There is no evidence of benefit from routine use of inhaled diuretics in preterm babies at risk of chronic lung disease. Lung disease in babies born early (preterm) is often complicated with excess accumulation of water in the lungs. Medications that reduce body water (diuretics) might help the baby recover from lung disease. In theory, giving the diuretic as an inhaled mist (aerosol) could drain water from the lung more than from the rest of the body, which could reduce adverse effects. The review found several small trials of a single type of diuretic (furosemide). A single dose improved lung function, but only temporarily. No information was available about long term outcome.

Cochrane Database of Systematic Reviews: Plain Language Summaries [Internet] - John Wiley & Sons, Ltd.

Version: 2010

Erythromycin for the prevention of chronic lung disease in intubated preterm infants at risk for, or colonized or infected with Ureaplasma urealyticum

More evidence needed on using antibiotics to try and prevent chronic lung disease in preterm babies testing positive for U urealyticum. Chronic lung disease (CLD) is a major health risk often faced by preterm babies on ventilation (machine‐assisted breathing). Ureaplasma urealyticum is a common type of infection that may be one of the causes of CLD, although this has not been proven. Erythromycin is an antibiotic used for other infections caused by U urealyticum. When a baby tests positive for U urealyticum, erythromycin has been tried as a preventive measure. The review found that there is not enough evidence from trials to show whether or not testing preterm babies for U urealyticum and using erythromycin can prevent CLD or mortality.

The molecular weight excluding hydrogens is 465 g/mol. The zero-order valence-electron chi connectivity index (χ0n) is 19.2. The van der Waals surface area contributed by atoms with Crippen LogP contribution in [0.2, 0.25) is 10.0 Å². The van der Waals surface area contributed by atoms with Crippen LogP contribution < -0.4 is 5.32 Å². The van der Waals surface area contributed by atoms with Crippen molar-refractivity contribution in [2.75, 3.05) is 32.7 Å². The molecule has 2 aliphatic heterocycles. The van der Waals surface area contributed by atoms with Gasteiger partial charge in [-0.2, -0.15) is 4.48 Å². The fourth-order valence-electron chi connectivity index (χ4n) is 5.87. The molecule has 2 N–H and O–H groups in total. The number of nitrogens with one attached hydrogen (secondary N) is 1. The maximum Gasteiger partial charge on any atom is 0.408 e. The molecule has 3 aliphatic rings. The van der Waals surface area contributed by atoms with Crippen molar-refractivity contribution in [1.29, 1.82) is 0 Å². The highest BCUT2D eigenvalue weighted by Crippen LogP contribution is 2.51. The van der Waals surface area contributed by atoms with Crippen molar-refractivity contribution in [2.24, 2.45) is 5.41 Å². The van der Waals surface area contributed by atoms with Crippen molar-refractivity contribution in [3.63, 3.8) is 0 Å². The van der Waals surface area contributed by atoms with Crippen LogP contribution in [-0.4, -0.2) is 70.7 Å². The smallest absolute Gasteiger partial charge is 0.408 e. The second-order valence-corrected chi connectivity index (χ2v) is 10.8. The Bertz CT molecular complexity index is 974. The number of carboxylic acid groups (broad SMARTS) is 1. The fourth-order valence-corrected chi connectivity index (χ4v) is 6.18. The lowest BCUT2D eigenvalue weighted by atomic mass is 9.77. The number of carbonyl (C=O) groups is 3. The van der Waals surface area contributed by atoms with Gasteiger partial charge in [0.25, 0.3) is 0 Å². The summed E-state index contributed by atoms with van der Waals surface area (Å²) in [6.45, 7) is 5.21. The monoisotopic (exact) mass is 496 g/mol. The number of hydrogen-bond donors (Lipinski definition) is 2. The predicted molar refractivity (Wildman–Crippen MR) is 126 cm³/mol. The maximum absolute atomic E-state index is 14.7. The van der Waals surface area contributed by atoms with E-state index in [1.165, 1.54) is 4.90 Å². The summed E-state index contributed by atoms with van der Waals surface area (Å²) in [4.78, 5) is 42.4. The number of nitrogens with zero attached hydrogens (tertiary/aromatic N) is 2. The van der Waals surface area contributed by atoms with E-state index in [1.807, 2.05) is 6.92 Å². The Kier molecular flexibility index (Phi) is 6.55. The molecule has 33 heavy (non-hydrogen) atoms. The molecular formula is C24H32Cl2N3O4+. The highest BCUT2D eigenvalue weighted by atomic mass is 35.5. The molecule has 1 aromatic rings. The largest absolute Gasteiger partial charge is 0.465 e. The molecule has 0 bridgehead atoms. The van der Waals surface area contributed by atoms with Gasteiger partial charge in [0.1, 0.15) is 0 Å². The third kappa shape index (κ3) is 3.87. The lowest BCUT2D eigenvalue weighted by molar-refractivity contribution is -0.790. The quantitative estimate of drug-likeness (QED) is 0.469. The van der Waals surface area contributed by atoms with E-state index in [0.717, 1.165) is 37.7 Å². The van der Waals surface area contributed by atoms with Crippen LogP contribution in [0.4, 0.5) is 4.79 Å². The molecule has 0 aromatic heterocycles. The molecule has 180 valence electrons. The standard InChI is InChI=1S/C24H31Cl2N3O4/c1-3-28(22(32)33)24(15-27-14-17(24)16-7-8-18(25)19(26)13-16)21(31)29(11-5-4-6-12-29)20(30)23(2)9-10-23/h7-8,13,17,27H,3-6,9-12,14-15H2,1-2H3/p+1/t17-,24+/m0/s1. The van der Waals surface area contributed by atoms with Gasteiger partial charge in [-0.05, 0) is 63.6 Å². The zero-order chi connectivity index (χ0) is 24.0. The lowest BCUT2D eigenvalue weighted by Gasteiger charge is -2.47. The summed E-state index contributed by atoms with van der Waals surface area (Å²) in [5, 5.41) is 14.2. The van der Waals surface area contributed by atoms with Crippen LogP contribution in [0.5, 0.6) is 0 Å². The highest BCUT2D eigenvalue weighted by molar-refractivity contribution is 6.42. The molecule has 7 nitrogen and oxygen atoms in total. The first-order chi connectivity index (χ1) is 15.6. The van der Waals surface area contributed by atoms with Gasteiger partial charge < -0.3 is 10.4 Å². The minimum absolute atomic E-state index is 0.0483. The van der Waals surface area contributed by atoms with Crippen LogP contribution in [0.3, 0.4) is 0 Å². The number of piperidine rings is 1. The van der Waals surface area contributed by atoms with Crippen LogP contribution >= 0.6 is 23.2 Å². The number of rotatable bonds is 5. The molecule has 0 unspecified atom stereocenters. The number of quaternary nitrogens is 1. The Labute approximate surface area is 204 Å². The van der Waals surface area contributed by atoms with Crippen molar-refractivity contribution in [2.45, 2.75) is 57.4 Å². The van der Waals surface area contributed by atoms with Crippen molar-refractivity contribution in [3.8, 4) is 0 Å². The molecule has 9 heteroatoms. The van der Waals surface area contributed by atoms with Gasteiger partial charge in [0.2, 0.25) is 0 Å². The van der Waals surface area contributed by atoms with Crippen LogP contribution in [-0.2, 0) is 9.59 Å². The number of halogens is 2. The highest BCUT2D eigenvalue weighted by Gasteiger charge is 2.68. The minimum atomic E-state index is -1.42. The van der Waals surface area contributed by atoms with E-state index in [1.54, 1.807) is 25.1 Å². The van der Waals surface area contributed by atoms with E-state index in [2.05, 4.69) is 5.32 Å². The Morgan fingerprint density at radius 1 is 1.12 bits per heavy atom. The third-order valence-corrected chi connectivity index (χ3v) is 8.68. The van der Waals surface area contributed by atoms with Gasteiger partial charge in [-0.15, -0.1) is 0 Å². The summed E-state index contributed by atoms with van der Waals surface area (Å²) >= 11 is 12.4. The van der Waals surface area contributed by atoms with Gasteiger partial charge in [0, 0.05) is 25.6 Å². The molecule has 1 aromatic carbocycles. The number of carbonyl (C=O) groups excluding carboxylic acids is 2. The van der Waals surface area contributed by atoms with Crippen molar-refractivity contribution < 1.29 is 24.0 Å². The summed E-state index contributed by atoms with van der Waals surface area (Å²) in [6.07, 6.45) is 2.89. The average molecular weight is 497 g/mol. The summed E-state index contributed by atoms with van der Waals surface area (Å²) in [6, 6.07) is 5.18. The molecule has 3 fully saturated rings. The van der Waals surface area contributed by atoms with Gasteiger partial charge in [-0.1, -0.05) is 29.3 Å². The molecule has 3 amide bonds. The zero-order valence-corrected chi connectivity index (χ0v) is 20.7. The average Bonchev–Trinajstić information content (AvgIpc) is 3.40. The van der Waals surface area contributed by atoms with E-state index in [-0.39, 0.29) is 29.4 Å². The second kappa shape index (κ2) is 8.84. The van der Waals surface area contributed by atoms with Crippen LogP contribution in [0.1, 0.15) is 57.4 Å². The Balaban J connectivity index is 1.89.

Cochrane Database of Systematic Reviews: Plain Language Summaries [Internet] - John Wiley & Sons, Ltd.

Version: 2009

Intravenous or enteral loop diuretics for preterm infants with (or developing) chronic lung disease

There is no strong evidence of benefit from routine use of loop diuretics in preterm babies at risk of, or with, chronic lung disease. Lung disease in babies born early (preterm) is often complicated with excess of water. Medications that reduce body water (diuretics) might help the baby recover from lung disease. The review analysed the effects of diuretics working on the deep part of the small kidney tubes (loop diuretics). The review of trials found that diuretics, given from a single dose to one week's treatment, inconsistently improved lung function and oxygen levels in the blood. There was not enough evidence to show any improvement in long‐term outcome.